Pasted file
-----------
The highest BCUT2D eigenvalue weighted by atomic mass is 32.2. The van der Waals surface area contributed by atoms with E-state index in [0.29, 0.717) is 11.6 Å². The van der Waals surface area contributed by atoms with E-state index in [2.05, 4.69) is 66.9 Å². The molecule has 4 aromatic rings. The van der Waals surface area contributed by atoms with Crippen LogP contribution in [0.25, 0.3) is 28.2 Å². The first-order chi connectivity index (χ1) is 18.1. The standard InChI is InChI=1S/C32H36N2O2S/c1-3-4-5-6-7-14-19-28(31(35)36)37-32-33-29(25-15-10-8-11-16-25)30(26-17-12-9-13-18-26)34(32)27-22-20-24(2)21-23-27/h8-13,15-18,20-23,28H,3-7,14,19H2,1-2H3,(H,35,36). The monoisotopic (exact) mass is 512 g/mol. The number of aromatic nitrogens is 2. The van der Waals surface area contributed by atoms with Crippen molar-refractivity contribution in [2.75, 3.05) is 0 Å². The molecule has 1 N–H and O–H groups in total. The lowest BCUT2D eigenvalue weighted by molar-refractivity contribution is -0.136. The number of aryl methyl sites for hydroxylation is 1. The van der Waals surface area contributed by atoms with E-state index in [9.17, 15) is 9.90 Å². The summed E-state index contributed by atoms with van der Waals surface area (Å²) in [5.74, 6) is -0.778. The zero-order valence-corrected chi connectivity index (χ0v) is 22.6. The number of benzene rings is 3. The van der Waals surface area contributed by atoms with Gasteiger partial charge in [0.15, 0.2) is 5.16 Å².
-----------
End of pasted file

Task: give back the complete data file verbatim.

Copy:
The highest BCUT2D eigenvalue weighted by atomic mass is 32.2. The van der Waals surface area contributed by atoms with E-state index in [0.29, 0.717) is 11.6 Å². The van der Waals surface area contributed by atoms with E-state index in [2.05, 4.69) is 66.9 Å². The molecule has 4 aromatic rings. The van der Waals surface area contributed by atoms with Crippen LogP contribution in [0.25, 0.3) is 28.2 Å². The first-order chi connectivity index (χ1) is 18.1. The standard InChI is InChI=1S/C32H36N2O2S/c1-3-4-5-6-7-14-19-28(31(35)36)37-32-33-29(25-15-10-8-11-16-25)30(26-17-12-9-13-18-26)34(32)27-22-20-24(2)21-23-27/h8-13,15-18,20-23,28H,3-7,14,19H2,1-2H3,(H,35,36). The monoisotopic (exact) mass is 512 g/mol. The number of aromatic nitrogens is 2. The van der Waals surface area contributed by atoms with Crippen molar-refractivity contribution in [2.75, 3.05) is 0 Å². The molecule has 1 N–H and O–H groups in total. The lowest BCUT2D eigenvalue weighted by molar-refractivity contribution is -0.136. The number of aryl methyl sites for hydroxylation is 1. The van der Waals surface area contributed by atoms with E-state index in [9.17, 15) is 9.90 Å². The summed E-state index contributed by atoms with van der Waals surface area (Å²) in [5.74, 6) is -0.778. The zero-order valence-corrected chi connectivity index (χ0v) is 22.6. The number of benzene rings is 3. The van der Waals surface area contributed by atoms with Gasteiger partial charge in [0.15, 0.2) is 5.16 Å².